tempVar = calculation3()
        three = tempVar
}

func main() {
    firstFunction()
    secondFunction()
}

Run it through the compiler with optimizations:

$ swiftc -O -wmo -emit-assembly x.swift

Here's the whole output:

    .section    __TEXT,__text,regular,pure_instructions
    .macosx_version_min 10, 9
    .globl  _main
    .p2align    4, 0x90
_main:
    pushq   %rbp
    movq    %rsp, %rbp
    movq    $1, __Tv1x3oneSi(%rip)
    movq    $2, __Tv1x3twoSi(%rip)
    movq    $3, __Tv1x5threeSi(%rip)
    xorl    %eax, %eax
    popq    %rbp
    retq

    .private_extern __Tv1x3oneSi
    .globl  __Tv1x3oneSi
.zerofill __DATA,__common,__Tv1x3oneSi,8,3
    .private_extern __Tv1x3twoSi
    .globl  __Tv1x3twoSi
.zerofill __DATA,__common,__Tv1x3twoSi,8,3
    .private_extern __Tv1x5threeSi
    .globl  __Tv1x5threeSi
.zerofill __DATA,__common,__Tv1x5threeSi,8,3
    .private_extern ___swift_reflection_version
    .section    __TEXT,__const
    .globl  ___swift_reflection_version
    .weak_definition    ___swift_reflection_version
    .p2align    1
___swift_reflection_version:
    .short  1

    .no_dead_strip  ___swift_reflection_version
    .linker_option "-lswiftCore"
    .linker_option "-lobjc"
    .section    __DATA,__objc_imageinfo,regular,no_dead_strip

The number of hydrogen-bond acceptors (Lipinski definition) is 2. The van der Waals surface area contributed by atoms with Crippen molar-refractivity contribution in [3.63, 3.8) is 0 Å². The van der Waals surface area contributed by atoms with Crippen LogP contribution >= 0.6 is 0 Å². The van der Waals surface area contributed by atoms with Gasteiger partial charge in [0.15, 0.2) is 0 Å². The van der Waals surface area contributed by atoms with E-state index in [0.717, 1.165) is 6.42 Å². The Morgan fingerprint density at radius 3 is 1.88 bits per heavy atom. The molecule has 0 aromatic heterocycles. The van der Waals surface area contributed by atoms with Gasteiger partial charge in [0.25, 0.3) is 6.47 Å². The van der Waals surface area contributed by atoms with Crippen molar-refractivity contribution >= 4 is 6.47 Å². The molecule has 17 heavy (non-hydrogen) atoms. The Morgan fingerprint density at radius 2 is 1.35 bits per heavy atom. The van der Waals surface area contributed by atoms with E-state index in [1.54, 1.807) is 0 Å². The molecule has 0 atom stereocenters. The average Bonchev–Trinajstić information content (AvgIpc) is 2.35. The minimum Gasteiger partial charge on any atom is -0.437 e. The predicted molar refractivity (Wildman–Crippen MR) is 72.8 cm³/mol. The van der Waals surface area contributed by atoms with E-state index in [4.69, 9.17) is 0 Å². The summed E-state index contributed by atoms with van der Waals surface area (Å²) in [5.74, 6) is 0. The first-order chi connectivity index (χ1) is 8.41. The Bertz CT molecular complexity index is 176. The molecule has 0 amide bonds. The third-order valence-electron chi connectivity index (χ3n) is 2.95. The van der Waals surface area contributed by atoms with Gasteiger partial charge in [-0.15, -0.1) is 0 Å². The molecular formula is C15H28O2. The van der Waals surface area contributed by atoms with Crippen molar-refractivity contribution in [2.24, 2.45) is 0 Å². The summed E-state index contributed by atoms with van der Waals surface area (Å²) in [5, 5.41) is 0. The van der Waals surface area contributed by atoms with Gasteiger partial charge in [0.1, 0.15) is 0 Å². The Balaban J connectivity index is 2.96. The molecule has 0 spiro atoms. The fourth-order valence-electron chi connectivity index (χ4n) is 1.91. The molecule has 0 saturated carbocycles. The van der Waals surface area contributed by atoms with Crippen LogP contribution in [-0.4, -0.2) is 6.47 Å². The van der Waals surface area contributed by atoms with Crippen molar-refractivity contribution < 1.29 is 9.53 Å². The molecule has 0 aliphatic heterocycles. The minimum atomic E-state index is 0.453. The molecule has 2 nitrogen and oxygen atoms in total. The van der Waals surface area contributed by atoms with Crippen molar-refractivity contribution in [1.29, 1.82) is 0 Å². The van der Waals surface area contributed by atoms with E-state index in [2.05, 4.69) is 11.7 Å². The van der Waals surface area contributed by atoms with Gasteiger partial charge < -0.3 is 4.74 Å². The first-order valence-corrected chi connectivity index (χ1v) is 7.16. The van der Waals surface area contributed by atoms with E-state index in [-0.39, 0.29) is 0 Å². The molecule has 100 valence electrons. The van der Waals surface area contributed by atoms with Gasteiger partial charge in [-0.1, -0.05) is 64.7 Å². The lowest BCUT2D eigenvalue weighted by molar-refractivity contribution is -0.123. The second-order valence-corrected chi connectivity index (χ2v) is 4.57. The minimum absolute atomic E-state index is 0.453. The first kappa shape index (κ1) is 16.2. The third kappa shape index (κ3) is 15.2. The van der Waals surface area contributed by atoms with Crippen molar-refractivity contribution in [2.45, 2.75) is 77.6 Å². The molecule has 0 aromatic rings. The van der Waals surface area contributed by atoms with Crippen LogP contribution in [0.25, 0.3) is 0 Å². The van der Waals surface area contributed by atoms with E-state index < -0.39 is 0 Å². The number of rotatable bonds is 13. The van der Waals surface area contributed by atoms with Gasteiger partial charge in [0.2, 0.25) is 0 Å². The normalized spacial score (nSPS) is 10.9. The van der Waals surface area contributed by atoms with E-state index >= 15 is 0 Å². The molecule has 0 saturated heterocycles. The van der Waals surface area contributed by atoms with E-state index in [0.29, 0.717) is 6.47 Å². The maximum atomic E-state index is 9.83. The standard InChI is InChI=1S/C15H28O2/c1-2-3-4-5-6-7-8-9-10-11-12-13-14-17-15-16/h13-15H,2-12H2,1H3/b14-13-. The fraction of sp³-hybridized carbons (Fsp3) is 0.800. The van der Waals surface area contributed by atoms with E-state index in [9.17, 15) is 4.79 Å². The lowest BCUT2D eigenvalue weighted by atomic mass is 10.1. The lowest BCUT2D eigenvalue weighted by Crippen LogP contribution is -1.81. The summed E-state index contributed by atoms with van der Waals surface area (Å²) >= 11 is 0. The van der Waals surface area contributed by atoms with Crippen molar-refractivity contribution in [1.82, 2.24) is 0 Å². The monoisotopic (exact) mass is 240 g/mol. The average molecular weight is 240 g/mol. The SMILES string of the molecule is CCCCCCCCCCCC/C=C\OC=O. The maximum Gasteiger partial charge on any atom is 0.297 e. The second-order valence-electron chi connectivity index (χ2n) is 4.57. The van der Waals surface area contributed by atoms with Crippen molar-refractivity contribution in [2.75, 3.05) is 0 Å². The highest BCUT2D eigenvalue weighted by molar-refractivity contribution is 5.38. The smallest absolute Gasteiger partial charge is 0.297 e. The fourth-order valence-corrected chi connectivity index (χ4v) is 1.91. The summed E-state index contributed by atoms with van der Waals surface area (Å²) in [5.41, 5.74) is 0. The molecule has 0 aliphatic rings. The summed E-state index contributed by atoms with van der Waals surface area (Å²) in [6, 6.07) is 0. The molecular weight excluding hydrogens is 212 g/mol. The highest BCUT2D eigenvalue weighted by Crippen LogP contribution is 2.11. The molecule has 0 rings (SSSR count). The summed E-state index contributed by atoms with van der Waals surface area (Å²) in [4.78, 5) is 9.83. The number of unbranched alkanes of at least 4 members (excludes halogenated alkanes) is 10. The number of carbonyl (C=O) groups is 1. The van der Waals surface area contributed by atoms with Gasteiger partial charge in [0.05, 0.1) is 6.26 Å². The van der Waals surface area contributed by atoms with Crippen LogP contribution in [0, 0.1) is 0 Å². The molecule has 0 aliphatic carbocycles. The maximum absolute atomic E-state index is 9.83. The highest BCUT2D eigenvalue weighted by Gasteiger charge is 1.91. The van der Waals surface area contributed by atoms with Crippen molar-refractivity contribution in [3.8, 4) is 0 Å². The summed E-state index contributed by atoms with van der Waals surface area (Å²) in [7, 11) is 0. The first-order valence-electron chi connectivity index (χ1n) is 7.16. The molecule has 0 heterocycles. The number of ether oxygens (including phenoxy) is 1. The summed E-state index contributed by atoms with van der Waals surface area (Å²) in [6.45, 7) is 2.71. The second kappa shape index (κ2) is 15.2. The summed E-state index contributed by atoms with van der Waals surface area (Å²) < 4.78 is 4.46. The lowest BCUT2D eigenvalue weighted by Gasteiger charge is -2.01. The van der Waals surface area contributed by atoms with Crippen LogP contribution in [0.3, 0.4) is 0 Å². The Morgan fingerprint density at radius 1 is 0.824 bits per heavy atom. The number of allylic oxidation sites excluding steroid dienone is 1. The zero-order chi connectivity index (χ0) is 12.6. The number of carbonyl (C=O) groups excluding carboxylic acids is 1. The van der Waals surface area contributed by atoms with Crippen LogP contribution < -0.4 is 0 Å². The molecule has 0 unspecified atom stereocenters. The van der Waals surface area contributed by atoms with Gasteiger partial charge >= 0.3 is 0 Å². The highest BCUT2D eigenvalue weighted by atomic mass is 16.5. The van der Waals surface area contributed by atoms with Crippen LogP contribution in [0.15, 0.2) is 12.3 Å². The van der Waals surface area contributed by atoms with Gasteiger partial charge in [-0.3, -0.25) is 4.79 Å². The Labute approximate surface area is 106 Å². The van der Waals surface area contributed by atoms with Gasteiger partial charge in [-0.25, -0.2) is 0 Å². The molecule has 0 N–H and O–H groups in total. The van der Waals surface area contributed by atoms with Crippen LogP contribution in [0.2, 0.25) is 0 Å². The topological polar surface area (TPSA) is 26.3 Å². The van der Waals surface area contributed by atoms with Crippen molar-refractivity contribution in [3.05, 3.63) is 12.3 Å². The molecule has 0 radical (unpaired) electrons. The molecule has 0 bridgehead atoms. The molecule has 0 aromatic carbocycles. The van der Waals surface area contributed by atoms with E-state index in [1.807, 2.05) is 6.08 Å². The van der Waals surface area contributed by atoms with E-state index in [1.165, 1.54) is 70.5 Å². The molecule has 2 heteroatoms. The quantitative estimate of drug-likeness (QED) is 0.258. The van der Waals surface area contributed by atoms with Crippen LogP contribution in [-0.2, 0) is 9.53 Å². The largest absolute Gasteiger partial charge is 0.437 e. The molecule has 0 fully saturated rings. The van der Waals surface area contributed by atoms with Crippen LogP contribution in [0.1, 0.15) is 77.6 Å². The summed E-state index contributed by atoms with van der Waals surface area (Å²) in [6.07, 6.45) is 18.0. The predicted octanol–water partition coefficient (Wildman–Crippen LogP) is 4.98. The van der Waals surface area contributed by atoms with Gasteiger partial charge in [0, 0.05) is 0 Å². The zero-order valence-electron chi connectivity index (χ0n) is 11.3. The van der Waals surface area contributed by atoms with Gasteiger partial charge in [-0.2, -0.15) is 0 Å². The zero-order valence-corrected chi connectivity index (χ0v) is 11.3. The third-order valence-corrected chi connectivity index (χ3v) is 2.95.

L_OBJC_IMAGE_INFO:
    .long   0
    .long   1088

Your functions aren't even in the output because they don't do anything. main is simplified to:

_main:
    pushq   %rbp
    movq    %rsp, %rbp
    movq    $1, __Tv1x3oneSi(%rip)
    movq    $2, __Tv1x3twoSi(%rip)
    movq    $3, __Tv1x5threeSi(%rip)
    xorl    %eax, %eax
    popq    %rbp
    retq

This sticks the values 1, 2, and 3 into the globals, and then exits.

My point here is that if it's smart enough to do that, don't try to second-guess it with temporary variables. It's job is to figure that out. In fact, let's see how smart it is. We'll turn off Whole Module Optimization (-wmo). Without that, it won't strip the functions, because it doesn't know whether something else will call them. And then we can see how it writes these functions.